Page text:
The Reasons Why Lynyrd Skynyrd Became Rock Legends

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via @Darryl Hushaw | YouTube

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Lynyrd Skynyrd (1965) the Southern rock group was born in Jacksonville, Florida, United States. It all started as a wish from some school kids: Gary Rossington, Ronnie Van Zandt and Allen Collins, who decided to form a band. Of the three Collins he was the one with the most musical experience as he played in various clubs and bars in Florida under various names.

Within his repertoire there were his own compositions, and also versions by Cream, Led Zeppelin and Yardbirds. When they finished school in 1970 they dropped out of school and formed the first Lynyrd Skynyrd nucleus, Greg Walker on bass, Rickey Medlock on guitar and Bob Burns on drums.

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In 1971 they were contacted by Alan Walden, a skilled manager, head of Capricorn Records. The band entered the Muscle Schoals Studios in Alabama with producer Jimmy Johnson, with him, Lynyrd Skynyrd recorded his first demo, it had 17 songs produced by Jimmy and pianist Billy Powell, who since then has been part of the group. After this event, two members of the band decided to retire to found a new band, Blackfoot. Greg Walker and Rickey Medlock were replaced by guitarist Leon Wilkeson and drummer Bob Burns.

Soon after, Wilkeson left the group. He was replaced by Ed King, a southern California guitarist who had already participated in bands like Sixpence. When the group was in Atlanta, they met Al Kooper, this important music entrepreneur decided to hire the group and produce their first album, Pronounced Leh-nerd Skin-nerd. With this album the musical quality of the southern band was demonstrated, which at that time had seven members: Ronnie Van Zandt, Gary Rossington, Allen Collins, Ed King, Billy Powell, Robert Burns and Leon Wilkeson. In that album we can highlight the songs Mississippi kid, Free bird, this song was placed in the Top 20 in America, also songs like Poison whiskey, Simple man and I ain’t the one.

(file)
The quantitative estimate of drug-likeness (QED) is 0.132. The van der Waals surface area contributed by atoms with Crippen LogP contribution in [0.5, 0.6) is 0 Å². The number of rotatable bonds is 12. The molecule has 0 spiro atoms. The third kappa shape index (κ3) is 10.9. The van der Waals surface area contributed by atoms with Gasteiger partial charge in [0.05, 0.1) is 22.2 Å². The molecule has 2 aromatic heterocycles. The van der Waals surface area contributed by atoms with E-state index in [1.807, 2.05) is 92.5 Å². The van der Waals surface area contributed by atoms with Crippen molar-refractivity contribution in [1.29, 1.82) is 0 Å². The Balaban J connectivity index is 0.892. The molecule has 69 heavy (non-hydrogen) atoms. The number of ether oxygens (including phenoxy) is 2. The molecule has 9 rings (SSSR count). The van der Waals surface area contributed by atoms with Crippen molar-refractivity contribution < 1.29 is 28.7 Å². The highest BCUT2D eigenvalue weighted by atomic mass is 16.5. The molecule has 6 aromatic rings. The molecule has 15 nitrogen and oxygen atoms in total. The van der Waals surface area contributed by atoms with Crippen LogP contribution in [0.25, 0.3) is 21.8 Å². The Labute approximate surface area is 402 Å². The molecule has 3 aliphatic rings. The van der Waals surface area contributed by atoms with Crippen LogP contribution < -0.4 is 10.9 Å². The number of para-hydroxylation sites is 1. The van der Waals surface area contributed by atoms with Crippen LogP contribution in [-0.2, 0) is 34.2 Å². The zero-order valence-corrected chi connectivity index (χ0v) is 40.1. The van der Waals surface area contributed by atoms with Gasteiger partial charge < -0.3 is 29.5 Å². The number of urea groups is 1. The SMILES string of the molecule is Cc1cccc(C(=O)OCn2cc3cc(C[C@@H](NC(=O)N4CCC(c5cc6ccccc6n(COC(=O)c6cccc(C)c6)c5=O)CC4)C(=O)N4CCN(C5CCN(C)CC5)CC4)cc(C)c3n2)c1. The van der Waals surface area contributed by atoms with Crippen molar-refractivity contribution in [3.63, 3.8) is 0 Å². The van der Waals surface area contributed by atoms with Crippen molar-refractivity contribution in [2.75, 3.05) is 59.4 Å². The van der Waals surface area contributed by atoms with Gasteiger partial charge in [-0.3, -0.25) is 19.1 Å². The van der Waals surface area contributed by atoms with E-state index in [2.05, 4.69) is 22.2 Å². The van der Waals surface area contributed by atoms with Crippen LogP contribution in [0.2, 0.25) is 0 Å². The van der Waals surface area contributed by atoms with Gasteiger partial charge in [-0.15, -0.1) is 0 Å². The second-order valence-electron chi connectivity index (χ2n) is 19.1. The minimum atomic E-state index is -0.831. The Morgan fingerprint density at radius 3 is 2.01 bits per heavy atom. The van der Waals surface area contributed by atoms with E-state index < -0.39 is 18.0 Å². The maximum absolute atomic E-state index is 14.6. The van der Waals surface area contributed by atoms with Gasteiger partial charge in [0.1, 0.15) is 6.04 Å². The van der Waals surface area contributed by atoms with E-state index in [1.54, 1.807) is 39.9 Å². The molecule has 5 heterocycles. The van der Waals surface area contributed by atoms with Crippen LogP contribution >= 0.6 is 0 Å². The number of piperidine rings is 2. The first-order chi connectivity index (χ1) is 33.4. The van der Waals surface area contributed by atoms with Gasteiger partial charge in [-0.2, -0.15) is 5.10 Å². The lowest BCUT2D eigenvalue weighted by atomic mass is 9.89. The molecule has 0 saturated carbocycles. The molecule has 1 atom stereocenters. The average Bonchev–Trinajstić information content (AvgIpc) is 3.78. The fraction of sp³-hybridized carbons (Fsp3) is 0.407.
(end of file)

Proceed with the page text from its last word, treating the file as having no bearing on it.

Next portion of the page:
While their hits were being played on the radio, Peter Townshend contacted them to open for his 1973 Quadrophenia tour concert. Their performance was successful. In a few months his second album, Second Helping, released by MCA and produced by Al Kooper, had the collaboration of Bobby Keys. This album is one of the most successful and successful works of the band and it became a gold record in North America. From this album the single Sweet home Alabama was the only one that managed to enter the American Top 10.

Exhausted by the hustle and bustle of fame, Ed King decided to leave the band. He was replaced by Steve Gaines. Bob Burns, had problems with alcohol and drugs, so he withdrew from the group to undergo a detoxification process. He was replaced by Artymus Pyle. He was a key figure in the group for his great sense of humor and charisma on stage. Lynyrd Skynyrd, in 1974 got a new manager, hand in hand they played in Europe, the United States and Japan. On several occasions they were accompanied by talented backup singers, Leslie Hawkins, Cassie Gaines and Jo Billingsley.

The most amazing thing is that days before the group published Street survivors, with a cover in which they appear engulfed in flames. After the accident, MCA withdrew the album, releasing it again with a different cover. In 1980, a double album in tribute to Lynyrd Skynyrd was released, titled Gold and Platinium, it sold three million copies. The surviving members Gary Rossington and Allen Colins formed The Rossington Collins Band. The band debuted in 1980, and the following year they released “This is the way,” to no avail.

In 1988 MCA released the moving 1987-Southern Tribute tour by the grace of god, an album featuring the surviving Skynyrds. This double live album reveals a powerful and visceral sound, and with some very emotional moments, his most famous hits appear on the album: Sweet home Alabama, Call me the breeze, Swamp music, Working for MCA and Gimme back my bullets.